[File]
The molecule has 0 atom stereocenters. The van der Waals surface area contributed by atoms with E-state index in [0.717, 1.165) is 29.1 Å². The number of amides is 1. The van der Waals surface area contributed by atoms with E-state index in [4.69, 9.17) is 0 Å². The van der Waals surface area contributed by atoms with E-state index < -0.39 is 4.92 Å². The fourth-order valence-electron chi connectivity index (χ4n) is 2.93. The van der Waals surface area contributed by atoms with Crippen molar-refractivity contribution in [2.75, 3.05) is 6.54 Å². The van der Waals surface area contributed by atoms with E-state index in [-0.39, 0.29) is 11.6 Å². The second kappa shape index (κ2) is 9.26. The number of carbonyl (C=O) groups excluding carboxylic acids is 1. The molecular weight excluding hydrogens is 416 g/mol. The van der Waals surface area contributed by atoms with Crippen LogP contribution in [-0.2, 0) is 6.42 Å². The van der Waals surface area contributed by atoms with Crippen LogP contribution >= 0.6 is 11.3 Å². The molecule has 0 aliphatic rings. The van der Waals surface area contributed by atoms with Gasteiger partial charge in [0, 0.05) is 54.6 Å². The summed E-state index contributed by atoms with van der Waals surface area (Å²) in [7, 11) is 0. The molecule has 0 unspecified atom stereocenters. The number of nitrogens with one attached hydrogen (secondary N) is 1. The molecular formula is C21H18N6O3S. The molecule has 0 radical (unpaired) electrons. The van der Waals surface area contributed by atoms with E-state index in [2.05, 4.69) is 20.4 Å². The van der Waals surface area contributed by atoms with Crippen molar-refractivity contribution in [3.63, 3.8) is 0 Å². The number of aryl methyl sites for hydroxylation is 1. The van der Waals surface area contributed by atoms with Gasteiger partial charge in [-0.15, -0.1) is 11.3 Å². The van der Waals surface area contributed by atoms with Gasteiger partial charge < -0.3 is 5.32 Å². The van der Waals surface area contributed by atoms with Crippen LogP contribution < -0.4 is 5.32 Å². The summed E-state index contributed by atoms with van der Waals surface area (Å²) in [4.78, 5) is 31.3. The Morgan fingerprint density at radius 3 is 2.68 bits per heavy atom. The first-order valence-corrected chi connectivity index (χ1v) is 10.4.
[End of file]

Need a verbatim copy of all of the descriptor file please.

The molecule has 0 atom stereocenters. The van der Waals surface area contributed by atoms with E-state index in [0.717, 1.165) is 29.1 Å². The number of amides is 1. The van der Waals surface area contributed by atoms with E-state index in [4.69, 9.17) is 0 Å². The van der Waals surface area contributed by atoms with E-state index < -0.39 is 4.92 Å². The fourth-order valence-electron chi connectivity index (χ4n) is 2.93. The van der Waals surface area contributed by atoms with Crippen molar-refractivity contribution in [2.75, 3.05) is 6.54 Å². The van der Waals surface area contributed by atoms with E-state index in [-0.39, 0.29) is 11.6 Å². The second kappa shape index (κ2) is 9.26. The number of carbonyl (C=O) groups excluding carboxylic acids is 1. The molecular weight excluding hydrogens is 416 g/mol. The van der Waals surface area contributed by atoms with Crippen LogP contribution in [-0.2, 0) is 6.42 Å². The van der Waals surface area contributed by atoms with Crippen LogP contribution >= 0.6 is 11.3 Å². The molecule has 0 aliphatic rings. The van der Waals surface area contributed by atoms with Gasteiger partial charge in [0, 0.05) is 54.6 Å². The summed E-state index contributed by atoms with van der Waals surface area (Å²) in [7, 11) is 0. The molecule has 0 unspecified atom stereocenters. The number of nitrogens with one attached hydrogen (secondary N) is 1. The molecular formula is C21H18N6O3S. The molecule has 0 radical (unpaired) electrons. The van der Waals surface area contributed by atoms with E-state index in [2.05, 4.69) is 20.4 Å². The van der Waals surface area contributed by atoms with Crippen molar-refractivity contribution in [3.63, 3.8) is 0 Å². The number of aryl methyl sites for hydroxylation is 1. The van der Waals surface area contributed by atoms with Gasteiger partial charge in [-0.15, -0.1) is 11.3 Å². The van der Waals surface area contributed by atoms with Gasteiger partial charge < -0.3 is 5.32 Å². The van der Waals surface area contributed by atoms with Crippen LogP contribution < -0.4 is 5.32 Å². The summed E-state index contributed by atoms with van der Waals surface area (Å²) in [4.78, 5) is 31.3. The Morgan fingerprint density at radius 3 is 2.68 bits per heavy atom. The first-order valence-corrected chi connectivity index (χ1v) is 10.4.